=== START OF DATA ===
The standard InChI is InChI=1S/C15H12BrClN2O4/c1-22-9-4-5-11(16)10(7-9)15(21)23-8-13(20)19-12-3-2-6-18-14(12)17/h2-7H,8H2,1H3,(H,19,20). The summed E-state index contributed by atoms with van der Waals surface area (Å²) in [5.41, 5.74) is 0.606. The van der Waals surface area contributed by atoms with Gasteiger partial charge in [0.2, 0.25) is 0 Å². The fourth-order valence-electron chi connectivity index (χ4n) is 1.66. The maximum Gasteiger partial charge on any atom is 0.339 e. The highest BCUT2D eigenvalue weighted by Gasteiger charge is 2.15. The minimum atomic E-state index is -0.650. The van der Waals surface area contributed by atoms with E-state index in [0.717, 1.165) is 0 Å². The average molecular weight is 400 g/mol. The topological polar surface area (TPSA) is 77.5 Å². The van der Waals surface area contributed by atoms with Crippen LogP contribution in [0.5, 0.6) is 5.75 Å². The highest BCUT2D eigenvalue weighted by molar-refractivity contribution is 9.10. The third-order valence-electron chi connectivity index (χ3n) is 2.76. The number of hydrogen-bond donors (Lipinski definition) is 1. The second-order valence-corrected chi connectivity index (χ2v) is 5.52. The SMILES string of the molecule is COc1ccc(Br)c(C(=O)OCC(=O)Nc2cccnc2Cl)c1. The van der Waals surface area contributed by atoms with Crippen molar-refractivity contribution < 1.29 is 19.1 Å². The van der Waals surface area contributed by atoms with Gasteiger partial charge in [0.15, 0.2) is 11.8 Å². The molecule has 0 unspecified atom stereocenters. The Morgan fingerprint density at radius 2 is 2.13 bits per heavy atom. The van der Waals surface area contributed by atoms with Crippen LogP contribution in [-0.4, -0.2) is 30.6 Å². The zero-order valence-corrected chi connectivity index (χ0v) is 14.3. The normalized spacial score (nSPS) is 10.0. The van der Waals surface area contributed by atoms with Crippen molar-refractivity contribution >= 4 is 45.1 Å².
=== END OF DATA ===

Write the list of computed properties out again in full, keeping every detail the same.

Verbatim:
The standard InChI is InChI=1S/C15H12BrClN2O4/c1-22-9-4-5-11(16)10(7-9)15(21)23-8-13(20)19-12-3-2-6-18-14(12)17/h2-7H,8H2,1H3,(H,19,20). The summed E-state index contributed by atoms with van der Waals surface area (Å²) in [5.41, 5.74) is 0.606. The van der Waals surface area contributed by atoms with Gasteiger partial charge in [0.2, 0.25) is 0 Å². The fourth-order valence-electron chi connectivity index (χ4n) is 1.66. The maximum Gasteiger partial charge on any atom is 0.339 e. The highest BCUT2D eigenvalue weighted by Gasteiger charge is 2.15. The minimum atomic E-state index is -0.650. The van der Waals surface area contributed by atoms with E-state index in [0.717, 1.165) is 0 Å². The average molecular weight is 400 g/mol. The topological polar surface area (TPSA) is 77.5 Å². The van der Waals surface area contributed by atoms with Crippen LogP contribution in [0.5, 0.6) is 5.75 Å². The highest BCUT2D eigenvalue weighted by molar-refractivity contribution is 9.10. The third-order valence-electron chi connectivity index (χ3n) is 2.76. The number of hydrogen-bond donors (Lipinski definition) is 1. The second-order valence-corrected chi connectivity index (χ2v) is 5.52. The SMILES string of the molecule is COc1ccc(Br)c(C(=O)OCC(=O)Nc2cccnc2Cl)c1. The van der Waals surface area contributed by atoms with Crippen molar-refractivity contribution < 1.29 is 19.1 Å². The van der Waals surface area contributed by atoms with Gasteiger partial charge in [0.15, 0.2) is 11.8 Å². The molecule has 0 unspecified atom stereocenters. The Morgan fingerprint density at radius 2 is 2.13 bits per heavy atom. The van der Waals surface area contributed by atoms with Crippen LogP contribution in [-0.4, -0.2) is 30.6 Å². The zero-order valence-corrected chi connectivity index (χ0v) is 14.3. The normalized spacial score (nSPS) is 10.0. The van der Waals surface area contributed by atoms with Crippen molar-refractivity contribution >= 4 is 45.1 Å².